31st March 2019

    AUTHOR: Carl Valentine

    With the Federal Election due to be called within weeks, much has been made of the differing taxation policies of the Coalition and the Opposition.

    The Opposition announced its intention in March 2018 to remove the ability, from 1 July 2019, for individuals and superannuation funds to get a tax refund from imputation credits (also known as franking credits).

    This has undoubtedly been one of the most emotive fronts of the 2019 Federal Election battleground to date, especially for self-funded retirees. However, if we step back and look at the bigger picture the real policy debate is about how companies are taxed in Australia, as the ability to get a refund of imputation credits is a consequence of how companies and the profits they distribute to shareholders are taxed, as opposed to the issue itself.

    As summarised in the following table there are three broad models that Australia’s corporate tax system could follow to prevent corporate profits being taxed twice (once in the company’s hands and again in the shareholder’s hands without provision made for the tax paid by the company).

    The summary contrasts the positions for taxpayers in receipt of a fully franked dividend (i.e, a dividend paid out of profits fully taxed in Australia) at either end of the marginal tax rate scale: 47% (an individual on the highest marginal tax rate) and 0% (an individual with taxable income of less than $18,200 [ignore the effect of tax offsets] or an SMSF wholly in pension mode).

    Example of a $1,000 fully franked dividend paid by a company on the 30% tax rate

    ($700 cash and $300 imputation credit)

    47% marginal tax rate shareholder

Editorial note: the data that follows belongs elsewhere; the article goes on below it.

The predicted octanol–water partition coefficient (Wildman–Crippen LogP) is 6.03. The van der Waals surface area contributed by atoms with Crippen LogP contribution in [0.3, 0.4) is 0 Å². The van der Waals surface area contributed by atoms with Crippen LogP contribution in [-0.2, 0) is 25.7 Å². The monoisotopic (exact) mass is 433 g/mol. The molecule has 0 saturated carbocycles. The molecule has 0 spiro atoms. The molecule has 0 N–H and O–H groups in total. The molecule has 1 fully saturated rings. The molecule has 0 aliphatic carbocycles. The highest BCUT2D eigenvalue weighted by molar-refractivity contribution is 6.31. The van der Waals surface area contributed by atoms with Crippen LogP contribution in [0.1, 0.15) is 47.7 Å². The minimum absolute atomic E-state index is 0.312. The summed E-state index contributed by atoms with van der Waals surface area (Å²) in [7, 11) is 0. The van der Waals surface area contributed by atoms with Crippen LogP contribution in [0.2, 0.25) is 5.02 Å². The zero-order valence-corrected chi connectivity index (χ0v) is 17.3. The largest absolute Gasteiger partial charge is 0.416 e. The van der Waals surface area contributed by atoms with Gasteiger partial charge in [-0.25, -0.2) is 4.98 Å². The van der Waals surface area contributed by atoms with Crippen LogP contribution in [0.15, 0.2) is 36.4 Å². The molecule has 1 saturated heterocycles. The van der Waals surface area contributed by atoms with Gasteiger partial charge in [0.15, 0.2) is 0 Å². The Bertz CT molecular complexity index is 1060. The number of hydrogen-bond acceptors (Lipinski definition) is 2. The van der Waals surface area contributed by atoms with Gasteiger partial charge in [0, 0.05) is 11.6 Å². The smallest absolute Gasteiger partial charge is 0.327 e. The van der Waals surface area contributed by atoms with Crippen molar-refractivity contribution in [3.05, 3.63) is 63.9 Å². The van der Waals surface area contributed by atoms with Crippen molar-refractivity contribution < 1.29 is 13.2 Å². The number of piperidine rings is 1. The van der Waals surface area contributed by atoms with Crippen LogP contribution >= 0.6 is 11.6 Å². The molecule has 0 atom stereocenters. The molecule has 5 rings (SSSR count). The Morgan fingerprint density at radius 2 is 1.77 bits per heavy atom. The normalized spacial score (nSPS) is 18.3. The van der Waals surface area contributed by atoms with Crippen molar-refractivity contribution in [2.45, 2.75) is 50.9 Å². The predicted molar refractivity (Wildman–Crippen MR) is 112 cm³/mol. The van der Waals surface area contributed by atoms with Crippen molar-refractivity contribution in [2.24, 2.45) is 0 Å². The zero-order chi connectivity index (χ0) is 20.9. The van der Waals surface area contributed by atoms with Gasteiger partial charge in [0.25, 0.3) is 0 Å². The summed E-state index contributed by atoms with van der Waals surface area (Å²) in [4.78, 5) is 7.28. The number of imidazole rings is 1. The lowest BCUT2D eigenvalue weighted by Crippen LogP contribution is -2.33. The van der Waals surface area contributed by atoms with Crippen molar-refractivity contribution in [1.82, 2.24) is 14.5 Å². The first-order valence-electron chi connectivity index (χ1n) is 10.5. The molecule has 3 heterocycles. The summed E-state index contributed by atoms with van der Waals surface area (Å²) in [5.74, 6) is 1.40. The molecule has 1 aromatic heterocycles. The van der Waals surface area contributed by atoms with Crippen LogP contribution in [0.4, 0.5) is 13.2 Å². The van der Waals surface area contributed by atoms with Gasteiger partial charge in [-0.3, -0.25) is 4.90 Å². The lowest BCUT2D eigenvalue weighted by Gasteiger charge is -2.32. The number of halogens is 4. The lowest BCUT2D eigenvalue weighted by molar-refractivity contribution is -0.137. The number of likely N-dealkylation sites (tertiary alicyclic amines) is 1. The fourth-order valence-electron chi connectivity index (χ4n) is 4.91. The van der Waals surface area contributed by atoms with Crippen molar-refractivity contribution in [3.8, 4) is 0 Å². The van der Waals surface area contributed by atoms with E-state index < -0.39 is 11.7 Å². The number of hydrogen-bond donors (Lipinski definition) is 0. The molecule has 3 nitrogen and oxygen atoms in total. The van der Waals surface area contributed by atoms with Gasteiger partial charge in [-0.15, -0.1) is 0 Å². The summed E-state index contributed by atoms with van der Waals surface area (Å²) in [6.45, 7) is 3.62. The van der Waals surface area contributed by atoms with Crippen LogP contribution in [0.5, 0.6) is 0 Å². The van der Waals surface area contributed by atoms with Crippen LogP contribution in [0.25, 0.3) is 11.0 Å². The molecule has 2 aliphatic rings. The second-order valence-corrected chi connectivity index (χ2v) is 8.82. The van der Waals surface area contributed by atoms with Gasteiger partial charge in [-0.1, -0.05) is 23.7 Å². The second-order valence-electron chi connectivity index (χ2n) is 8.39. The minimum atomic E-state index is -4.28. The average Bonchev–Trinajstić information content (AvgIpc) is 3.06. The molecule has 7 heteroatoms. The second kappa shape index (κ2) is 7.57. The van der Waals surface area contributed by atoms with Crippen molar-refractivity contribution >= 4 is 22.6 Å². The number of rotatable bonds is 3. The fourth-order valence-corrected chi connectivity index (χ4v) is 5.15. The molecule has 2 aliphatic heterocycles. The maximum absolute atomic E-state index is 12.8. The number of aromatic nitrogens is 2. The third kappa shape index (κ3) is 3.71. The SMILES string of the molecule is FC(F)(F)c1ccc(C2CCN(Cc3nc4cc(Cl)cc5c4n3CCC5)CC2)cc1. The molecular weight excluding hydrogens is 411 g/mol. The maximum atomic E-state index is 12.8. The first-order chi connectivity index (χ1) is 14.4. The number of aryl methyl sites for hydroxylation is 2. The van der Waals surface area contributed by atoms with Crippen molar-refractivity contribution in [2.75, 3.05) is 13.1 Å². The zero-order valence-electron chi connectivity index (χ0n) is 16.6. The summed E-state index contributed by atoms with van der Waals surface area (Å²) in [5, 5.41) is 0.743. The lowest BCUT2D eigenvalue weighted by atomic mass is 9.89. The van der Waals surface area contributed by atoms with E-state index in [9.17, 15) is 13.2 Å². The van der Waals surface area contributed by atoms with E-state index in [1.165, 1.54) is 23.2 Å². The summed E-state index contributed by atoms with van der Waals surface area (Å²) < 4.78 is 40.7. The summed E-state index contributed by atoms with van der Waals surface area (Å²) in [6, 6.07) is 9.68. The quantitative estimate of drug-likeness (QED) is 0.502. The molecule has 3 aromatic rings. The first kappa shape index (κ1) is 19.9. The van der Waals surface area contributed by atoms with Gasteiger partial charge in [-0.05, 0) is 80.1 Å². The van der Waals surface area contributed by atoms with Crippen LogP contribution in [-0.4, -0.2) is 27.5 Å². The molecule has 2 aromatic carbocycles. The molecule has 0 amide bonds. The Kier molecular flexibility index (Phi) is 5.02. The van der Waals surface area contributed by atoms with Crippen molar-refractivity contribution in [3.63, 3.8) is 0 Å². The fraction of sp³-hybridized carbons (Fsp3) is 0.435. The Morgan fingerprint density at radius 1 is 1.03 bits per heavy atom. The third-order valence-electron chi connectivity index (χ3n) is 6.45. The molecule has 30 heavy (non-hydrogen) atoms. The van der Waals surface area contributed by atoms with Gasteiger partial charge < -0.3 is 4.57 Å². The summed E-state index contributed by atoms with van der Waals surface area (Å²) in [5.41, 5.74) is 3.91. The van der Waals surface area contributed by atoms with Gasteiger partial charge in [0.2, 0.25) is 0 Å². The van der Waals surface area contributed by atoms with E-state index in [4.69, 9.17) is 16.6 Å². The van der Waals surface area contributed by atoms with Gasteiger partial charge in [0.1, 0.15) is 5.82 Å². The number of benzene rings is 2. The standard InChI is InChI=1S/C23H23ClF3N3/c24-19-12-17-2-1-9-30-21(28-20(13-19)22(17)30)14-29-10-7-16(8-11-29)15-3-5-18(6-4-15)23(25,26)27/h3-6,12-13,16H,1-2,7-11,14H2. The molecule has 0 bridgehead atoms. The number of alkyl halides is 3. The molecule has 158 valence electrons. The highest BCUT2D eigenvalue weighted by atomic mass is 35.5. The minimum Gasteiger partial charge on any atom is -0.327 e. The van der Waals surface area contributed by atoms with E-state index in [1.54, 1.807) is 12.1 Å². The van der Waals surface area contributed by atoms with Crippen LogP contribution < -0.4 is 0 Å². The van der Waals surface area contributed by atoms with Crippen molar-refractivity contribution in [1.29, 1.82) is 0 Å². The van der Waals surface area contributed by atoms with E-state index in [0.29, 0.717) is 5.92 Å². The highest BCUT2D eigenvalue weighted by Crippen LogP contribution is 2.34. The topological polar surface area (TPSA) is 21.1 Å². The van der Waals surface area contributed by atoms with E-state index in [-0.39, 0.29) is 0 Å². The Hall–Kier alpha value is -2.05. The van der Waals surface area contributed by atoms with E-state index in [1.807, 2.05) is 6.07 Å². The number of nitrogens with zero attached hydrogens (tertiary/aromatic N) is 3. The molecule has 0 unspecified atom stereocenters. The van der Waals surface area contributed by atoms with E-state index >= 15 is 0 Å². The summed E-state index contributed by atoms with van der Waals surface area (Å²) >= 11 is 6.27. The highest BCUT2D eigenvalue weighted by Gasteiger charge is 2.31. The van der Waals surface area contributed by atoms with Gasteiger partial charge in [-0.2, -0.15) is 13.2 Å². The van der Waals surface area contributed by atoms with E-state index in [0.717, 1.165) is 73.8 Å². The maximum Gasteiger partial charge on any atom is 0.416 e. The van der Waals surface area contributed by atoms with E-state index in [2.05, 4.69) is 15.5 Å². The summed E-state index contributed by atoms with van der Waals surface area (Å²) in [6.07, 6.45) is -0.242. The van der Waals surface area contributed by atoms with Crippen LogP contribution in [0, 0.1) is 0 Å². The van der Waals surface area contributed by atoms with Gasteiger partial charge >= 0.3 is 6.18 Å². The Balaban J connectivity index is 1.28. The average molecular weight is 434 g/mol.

0% marginal tax rate shareholder

    Withholding tax model – tax paid by the company is essentially a withholding tax with the final tax paid on fully taxed distributed profits determined by the ultimate shareholder’s marginal rate of tax. This is the current system of full dividend imputation and has applied since 2001.


    Where a company retains its profits and never distributes them to shareholders, the company tax paid then is in effect a final tax on those profits (total tax paid on undistributed profits is $300).


    $170 top up tax paid by shareholder (total tax paid: $470)


    Shareholder has after tax cash of $530

    $300 tax refund due to shareholder (total tax paid: $Nil)


    Shareholder has after tax cash of $1,000

    Minimum withholding tax model – tax paid by the company is the final minimum tax payable on its profits, but with the potential for a higher ultimate level of tax to be paid on distributed company profits where the shareholder’s marginal tax rate is higher than the company’s own tax rate. Shareholders with a marginal rate of tax less than the company’s tax rate get no benefit for the company tax paid but won’t pay any further tax on that income. This model was followed from 1987 to 2001.


    $170 top up tax paid by shareholder (total tax paid: $470)


    Shareholder has after tax cash of $530


    No tax paid by shareholder (total tax paid: $300)


    Shareholder has after tax cash of $700